Taoism and Buddhism
Thursday, August 23, 2018
Paul Knitter has been an activist for peace and justice since the 1980’s. He is inspired by Engaged Buddhism, a term coined by Thich Nhat Hanh, which brings insights from Buddhist practice and teaching to social, political, environmental, and economic injustice:
Buddhists are much more concerned about waking up to our innate wisdom and compassion (our Buddha-nature) than they are about working for justice. If Christians insist that “if you want peace, work for justice,” the Buddhists would counter-insist, “if you want peace, be peace.” That’s the point Thich Nhat Hanh gently drives home in the little book . . . Being Peace. His message is as simple and straightforward as it is sharp and upsetting: the only way we are going to be able to create peace in the world is if we first create (or better, find) peace in our hearts.
Being peace is an absolute prerequisite for making peace. And by “being peace,” . . . [Thich Nhat Hanh] means deepening the practice of mindfulness, both formally in regular meditation as well as throughout the day as we receive every person and every event that enters our lives; through such mindfulness we will, more and more, be able to understand . . . whomever we meet or whatever we feel, and so respond with compassion. Only with the peace that comes with such mindfulness will we be able to respond in a way that brings forth peace for the event or person or feeling we are dealing with.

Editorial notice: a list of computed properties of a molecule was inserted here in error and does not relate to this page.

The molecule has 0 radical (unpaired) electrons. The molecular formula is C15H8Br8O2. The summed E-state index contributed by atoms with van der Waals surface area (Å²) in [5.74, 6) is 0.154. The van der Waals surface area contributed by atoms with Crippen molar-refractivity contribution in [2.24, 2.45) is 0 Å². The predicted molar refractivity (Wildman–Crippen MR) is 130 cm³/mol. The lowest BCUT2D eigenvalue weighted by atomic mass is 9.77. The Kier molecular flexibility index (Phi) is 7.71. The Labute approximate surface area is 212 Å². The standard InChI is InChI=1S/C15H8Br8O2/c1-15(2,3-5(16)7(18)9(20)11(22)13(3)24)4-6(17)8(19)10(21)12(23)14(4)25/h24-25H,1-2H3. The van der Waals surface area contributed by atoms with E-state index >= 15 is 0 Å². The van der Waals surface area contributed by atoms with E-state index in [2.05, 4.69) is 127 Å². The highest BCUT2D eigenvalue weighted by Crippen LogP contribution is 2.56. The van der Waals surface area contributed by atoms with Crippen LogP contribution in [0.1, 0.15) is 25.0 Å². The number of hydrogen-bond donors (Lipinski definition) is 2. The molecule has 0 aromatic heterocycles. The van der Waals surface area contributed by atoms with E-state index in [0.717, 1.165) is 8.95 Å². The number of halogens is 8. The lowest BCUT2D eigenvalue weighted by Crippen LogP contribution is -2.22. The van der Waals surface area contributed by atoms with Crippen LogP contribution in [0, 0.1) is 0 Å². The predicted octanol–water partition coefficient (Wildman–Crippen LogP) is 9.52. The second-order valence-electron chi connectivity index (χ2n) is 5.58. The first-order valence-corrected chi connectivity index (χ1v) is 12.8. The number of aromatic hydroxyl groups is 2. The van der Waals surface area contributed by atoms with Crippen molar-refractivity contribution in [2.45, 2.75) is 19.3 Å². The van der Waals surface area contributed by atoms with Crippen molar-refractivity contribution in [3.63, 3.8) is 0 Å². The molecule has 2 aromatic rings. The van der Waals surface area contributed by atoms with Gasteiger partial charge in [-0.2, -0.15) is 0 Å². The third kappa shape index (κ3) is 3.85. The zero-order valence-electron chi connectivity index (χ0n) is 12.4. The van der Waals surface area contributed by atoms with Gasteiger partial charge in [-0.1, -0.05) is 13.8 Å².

This Buddhist insistence on the necessary link between being peace and making peace reflects Christian spirituality’s traditional insistence that all our action in the world must be combined with contemplation. . . . But the Buddhists are very clear: while both are essential, one holds a priority of practice. If action and contemplation form a constantly moving circle in which one feeds into the other, the entrance point for the circle is contemplation. 
I (Richard) personally believe the entrance point can be either action or contemplation. Most people act, love, sin, risk engagement, and make mistakes before they personally experience their own deep need for contemplation. Until you have “loved and lost,” your contemplation is often gazing at your navel instead of a passionate search for God and for your calling.
Why? Just why do Buddhists insist on the priority of Awakening over acting? Why do they want to “just sit there” before they “do anything”? Certainly, there are different ways a Buddhist might answer this question. But I believe that one of the recurring responses would be: to remove one’s ego from one’s peacemaking, so that one’s actions will not be coming from one’s ego-needs but from the wisdom and compassion that constitute one’s true nature. 
When we founded the Center for Action and Contemplation over thirty years ago, we envisioned spending half our time teaching contemplation and half teaching social justice. But for the same reasons Knitter gave, as well as the fact that most Western people are already geared toward action but need training in contemplation, we now spend much of our effort teaching various approaches to contemplation, knowing that if the inner world is authentic, an individual’s political, economic, and service attitudes will change organically from the inside out.
 Paul F. Knitter, Without Buddha I Could Not Be a Christian (Oneworld Publications: 2009), 183-184.
 Ibid., 184.